Why was film originally in black and white?

Question by Annalisa: Why was film originally in black and white?
Photographs and films were not always able to capture color, but they could capture form, shadow, etc. Why was this? What enabled film to eventually be able to capture color?
I am not talking about computers, or CGI films. I mean regular film, like as in the mid-twentieth century, when film was first able to capture color. I know that colorized films were made, before then, but actual film could not capture color. Why was this?

Best answer:

Answer by Emily
because we didnt have color

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3 comments to Why was film originally in black and white?

  • Michael  says:

    Because now days, we have computers. They do the movements, the color, and more stuff.

  • Mitchell  says:

    The chemicals initially developed and subsequently put on film recorded the amplitude where light struck the film. The amplitude of light waves is what we perceive as strength or, more accurately, brightness. Therefore the film only recorded how bright a certain spot was. The face is lighter than the shirt, but there’s no color information so it just comes out in grays.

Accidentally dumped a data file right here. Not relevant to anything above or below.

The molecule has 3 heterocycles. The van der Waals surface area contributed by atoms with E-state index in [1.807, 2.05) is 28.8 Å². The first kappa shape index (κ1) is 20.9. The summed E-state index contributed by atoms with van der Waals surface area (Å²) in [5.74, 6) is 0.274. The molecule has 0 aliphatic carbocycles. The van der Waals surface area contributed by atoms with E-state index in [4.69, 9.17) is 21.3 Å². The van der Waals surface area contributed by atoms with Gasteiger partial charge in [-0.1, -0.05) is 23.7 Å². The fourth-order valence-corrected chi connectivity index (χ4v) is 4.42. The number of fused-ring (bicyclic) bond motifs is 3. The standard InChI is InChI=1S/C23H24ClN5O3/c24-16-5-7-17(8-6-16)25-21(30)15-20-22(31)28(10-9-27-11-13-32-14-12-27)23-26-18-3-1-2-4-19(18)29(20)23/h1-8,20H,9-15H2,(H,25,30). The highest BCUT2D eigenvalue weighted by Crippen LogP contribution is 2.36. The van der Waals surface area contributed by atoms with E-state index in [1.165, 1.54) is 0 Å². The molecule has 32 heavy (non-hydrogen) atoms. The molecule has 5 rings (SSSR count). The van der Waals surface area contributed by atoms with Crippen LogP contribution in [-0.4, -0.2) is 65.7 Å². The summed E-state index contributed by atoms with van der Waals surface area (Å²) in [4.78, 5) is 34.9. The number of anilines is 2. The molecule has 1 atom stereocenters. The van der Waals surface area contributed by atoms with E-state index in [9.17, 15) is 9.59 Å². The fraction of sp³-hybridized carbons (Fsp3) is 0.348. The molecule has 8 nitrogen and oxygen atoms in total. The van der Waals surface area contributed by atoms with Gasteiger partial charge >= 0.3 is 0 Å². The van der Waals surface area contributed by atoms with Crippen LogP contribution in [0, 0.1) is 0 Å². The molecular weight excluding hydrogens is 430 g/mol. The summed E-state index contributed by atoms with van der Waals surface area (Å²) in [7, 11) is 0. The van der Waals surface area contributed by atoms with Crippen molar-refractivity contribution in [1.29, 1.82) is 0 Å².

Newer film (with newer chemicals) records not only amplitude but wavelength of light. Wavelength is what we perceive as color. Thus the colors can be reproduced in the prints.

  • Edmund B  says:

    Originally, film was made by drying a silver nitrate emulsion on a celluloid strip. Silver nitrate turns black when exposed to light and it was found that varying light levels caused a proportional darkening of the silver nitrate. Thus by controlling the amount of light by controlling the exposure the film was not completely darkened and a negative image forms. The paper was also originally treated to darken when exposed to light, So when exposed to the light passed through a negative a positive image is formed on the paper which then must be developed to be visible. The image is chemically fixed, rinsed and the paper is dried.
    Color was not possible until chemicals were developed that responded to certain wave lengths of light by changing color. These chemicals were used in both the film and paper.and a process similar to developing black and white except timed exposures using red green and blue filters are necessary, to bring up the colors on the paper.
    Books on developing both black and white and color pictures are available in your library.

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